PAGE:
A worktime break for coffee or a cigarette could hit Spanish employees in the pocket.
The country's high court has ruled in favour of GALP, a Portuguese petrol company with a presence in Spain that began deducting time for employees that spent time off the premises. It included breaks for coffee or a cigarette.
"What will be next, discounting time for bathroom breaks?" asked economist Javier Diaz Gimenez, a professor at IESE Business School and an advisor to the Ministry of the Interior.
He said the controversy had its origins in the Spanish government telling companies about a year ago to begin recording the daily work hours of employees.
Gimenez told Euronews it was intended to solve the problem of employees doing overtime but not getting paid for it.
"This has ended up playing against the workers themselves," he added. "Because what certain companies have decided is to discount the time of the breaks instead of better organising the day of their employees."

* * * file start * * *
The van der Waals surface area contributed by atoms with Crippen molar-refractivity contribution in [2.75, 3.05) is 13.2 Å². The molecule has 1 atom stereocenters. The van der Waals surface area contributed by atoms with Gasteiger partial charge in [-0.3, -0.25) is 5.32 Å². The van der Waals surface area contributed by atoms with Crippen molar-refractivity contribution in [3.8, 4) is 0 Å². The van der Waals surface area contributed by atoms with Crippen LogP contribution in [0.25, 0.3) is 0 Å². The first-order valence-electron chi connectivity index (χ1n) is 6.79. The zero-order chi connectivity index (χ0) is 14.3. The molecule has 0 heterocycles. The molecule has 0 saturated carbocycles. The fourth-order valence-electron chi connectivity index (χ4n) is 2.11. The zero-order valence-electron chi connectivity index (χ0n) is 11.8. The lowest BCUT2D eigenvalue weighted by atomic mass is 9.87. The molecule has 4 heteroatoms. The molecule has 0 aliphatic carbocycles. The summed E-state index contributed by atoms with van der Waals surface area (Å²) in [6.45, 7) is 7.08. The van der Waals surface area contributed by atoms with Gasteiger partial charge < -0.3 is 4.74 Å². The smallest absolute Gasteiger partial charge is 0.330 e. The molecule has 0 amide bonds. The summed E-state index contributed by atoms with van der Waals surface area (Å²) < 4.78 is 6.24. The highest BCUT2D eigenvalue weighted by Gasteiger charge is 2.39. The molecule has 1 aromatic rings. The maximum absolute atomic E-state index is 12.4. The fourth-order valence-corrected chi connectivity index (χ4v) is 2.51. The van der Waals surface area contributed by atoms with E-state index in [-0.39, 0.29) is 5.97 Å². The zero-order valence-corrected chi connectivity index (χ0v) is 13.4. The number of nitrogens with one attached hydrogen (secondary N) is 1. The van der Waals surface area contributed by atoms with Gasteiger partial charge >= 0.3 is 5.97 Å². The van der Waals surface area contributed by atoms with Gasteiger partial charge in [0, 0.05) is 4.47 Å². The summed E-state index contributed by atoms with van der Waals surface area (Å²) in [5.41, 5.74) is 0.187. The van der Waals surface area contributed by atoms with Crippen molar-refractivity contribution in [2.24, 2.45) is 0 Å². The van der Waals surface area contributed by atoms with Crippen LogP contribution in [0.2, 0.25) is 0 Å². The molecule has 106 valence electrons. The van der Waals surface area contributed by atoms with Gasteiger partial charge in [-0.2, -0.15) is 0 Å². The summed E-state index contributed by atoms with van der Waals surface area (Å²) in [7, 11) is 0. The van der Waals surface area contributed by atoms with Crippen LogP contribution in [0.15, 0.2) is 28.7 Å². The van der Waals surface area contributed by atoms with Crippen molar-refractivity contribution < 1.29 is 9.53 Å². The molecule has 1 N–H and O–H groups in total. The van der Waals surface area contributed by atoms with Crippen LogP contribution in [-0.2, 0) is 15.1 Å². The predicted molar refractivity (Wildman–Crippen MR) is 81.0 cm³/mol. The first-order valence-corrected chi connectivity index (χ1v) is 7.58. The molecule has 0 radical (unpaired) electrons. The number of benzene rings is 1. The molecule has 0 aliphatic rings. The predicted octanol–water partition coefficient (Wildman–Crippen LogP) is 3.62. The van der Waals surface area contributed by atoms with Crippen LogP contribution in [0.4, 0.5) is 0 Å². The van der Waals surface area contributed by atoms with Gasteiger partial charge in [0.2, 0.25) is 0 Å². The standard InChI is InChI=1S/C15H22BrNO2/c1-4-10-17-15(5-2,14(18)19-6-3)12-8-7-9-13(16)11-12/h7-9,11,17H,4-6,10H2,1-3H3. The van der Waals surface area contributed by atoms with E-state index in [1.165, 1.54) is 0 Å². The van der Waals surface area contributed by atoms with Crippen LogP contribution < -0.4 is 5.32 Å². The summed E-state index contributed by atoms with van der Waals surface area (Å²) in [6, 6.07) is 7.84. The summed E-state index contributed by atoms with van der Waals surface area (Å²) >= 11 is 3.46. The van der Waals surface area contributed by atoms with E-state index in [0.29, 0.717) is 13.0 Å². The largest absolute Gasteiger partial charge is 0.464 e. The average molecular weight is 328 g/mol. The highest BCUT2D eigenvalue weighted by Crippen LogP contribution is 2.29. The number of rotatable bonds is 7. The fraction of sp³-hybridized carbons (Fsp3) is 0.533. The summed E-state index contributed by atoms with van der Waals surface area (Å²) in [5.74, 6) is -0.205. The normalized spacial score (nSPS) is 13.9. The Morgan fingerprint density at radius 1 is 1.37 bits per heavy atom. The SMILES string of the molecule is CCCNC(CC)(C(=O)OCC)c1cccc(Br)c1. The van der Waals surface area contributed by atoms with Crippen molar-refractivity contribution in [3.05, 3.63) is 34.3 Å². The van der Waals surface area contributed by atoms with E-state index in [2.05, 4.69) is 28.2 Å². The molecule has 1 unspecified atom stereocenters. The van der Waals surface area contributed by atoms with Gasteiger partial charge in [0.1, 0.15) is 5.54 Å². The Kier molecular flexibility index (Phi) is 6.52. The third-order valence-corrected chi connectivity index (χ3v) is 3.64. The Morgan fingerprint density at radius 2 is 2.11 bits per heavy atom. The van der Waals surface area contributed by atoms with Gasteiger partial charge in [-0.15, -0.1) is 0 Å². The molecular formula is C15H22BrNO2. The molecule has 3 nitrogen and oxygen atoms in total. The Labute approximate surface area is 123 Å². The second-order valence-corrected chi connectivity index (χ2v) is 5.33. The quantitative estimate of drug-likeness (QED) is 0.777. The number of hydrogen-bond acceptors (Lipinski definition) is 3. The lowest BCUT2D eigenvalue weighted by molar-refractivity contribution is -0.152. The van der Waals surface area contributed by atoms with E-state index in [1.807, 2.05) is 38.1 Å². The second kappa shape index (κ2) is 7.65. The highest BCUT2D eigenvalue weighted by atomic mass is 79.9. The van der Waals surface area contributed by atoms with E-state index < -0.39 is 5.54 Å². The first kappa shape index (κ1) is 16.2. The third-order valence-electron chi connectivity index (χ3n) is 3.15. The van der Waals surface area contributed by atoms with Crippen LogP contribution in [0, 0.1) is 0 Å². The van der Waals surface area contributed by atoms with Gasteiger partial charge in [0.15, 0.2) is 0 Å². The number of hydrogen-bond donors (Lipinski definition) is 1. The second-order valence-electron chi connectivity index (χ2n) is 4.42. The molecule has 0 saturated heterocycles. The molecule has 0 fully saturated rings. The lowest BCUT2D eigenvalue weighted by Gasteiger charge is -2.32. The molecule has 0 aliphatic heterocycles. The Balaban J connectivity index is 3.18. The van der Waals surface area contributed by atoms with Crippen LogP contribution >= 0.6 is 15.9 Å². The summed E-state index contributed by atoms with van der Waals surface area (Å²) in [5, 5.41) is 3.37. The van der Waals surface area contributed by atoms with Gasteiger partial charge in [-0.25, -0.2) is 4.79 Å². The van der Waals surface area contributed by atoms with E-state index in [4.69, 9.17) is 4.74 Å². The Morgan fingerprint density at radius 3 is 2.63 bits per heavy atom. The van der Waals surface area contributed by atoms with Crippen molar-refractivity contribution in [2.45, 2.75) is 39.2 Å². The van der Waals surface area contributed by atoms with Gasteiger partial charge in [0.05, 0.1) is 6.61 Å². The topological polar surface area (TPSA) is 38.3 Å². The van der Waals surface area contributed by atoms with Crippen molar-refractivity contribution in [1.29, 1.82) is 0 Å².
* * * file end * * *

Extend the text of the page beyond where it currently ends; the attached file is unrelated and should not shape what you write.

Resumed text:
An appeal has been filed against the high court's ruling.
Mari Cruz Vicente, secretary of Trade Union Action, claimed the ruling did not comply with the legislation.
Firstly, the requirement to record work hours only asks for start and finish times to be noted, not when breaks are taken, she said.
Secondly, if companies want to change their employees' work hours, they have to first be negotiated, Vincente added.
YOUR VIEW | What do you think? Should workers be penalised for taking breaks? Or is it fair for companies to only pay employees when they are working? Let us know your opinion in the comments, below.